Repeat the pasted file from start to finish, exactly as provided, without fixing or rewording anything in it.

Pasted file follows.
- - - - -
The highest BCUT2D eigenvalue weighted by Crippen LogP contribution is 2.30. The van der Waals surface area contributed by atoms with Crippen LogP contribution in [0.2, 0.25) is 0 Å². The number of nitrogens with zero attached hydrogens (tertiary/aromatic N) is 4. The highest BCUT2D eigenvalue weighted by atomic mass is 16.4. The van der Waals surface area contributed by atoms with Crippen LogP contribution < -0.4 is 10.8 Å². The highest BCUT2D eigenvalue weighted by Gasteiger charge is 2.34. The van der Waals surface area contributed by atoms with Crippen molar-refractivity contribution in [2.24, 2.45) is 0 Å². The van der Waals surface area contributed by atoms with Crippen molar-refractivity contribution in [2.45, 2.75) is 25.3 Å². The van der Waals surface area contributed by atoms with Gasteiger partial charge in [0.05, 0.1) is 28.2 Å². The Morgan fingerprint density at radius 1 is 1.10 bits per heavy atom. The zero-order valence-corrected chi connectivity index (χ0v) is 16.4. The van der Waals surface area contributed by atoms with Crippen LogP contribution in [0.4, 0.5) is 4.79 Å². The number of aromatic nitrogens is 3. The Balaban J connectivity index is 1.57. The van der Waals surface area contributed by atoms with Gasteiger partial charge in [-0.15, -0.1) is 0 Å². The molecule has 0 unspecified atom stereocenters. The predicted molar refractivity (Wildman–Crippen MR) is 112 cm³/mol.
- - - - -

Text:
The highest BCUT2D eigenvalue weighted by Crippen LogP contribution is 2.30. The van der Waals surface area contributed by atoms with Crippen LogP contribution in [0.2, 0.25) is 0 Å². The number of nitrogens with zero attached hydrogens (tertiary/aromatic N) is 4. The highest BCUT2D eigenvalue weighted by atomic mass is 16.4. The van der Waals surface area contributed by atoms with Crippen LogP contribution < -0.4 is 10.8 Å². The highest BCUT2D eigenvalue weighted by Gasteiger charge is 2.34. The van der Waals surface area contributed by atoms with Crippen molar-refractivity contribution in [2.24, 2.45) is 0 Å². The van der Waals surface area contributed by atoms with Crippen molar-refractivity contribution in [2.45, 2.75) is 25.3 Å². The van der Waals surface area contributed by atoms with Gasteiger partial charge in [0.05, 0.1) is 28.2 Å². The Morgan fingerprint density at radius 1 is 1.10 bits per heavy atom. The zero-order valence-corrected chi connectivity index (χ0v) is 16.4. The van der Waals surface area contributed by atoms with Crippen LogP contribution in [0.4, 0.5) is 4.79 Å². The number of aromatic nitrogens is 3. The Balaban J connectivity index is 1.57. The van der Waals surface area contributed by atoms with Gasteiger partial charge in [-0.15, -0.1) is 0 Å². The molecule has 0 unspecified atom stereocenters. The predicted molar refractivity (Wildman–Crippen MR) is 112 cm³/mol.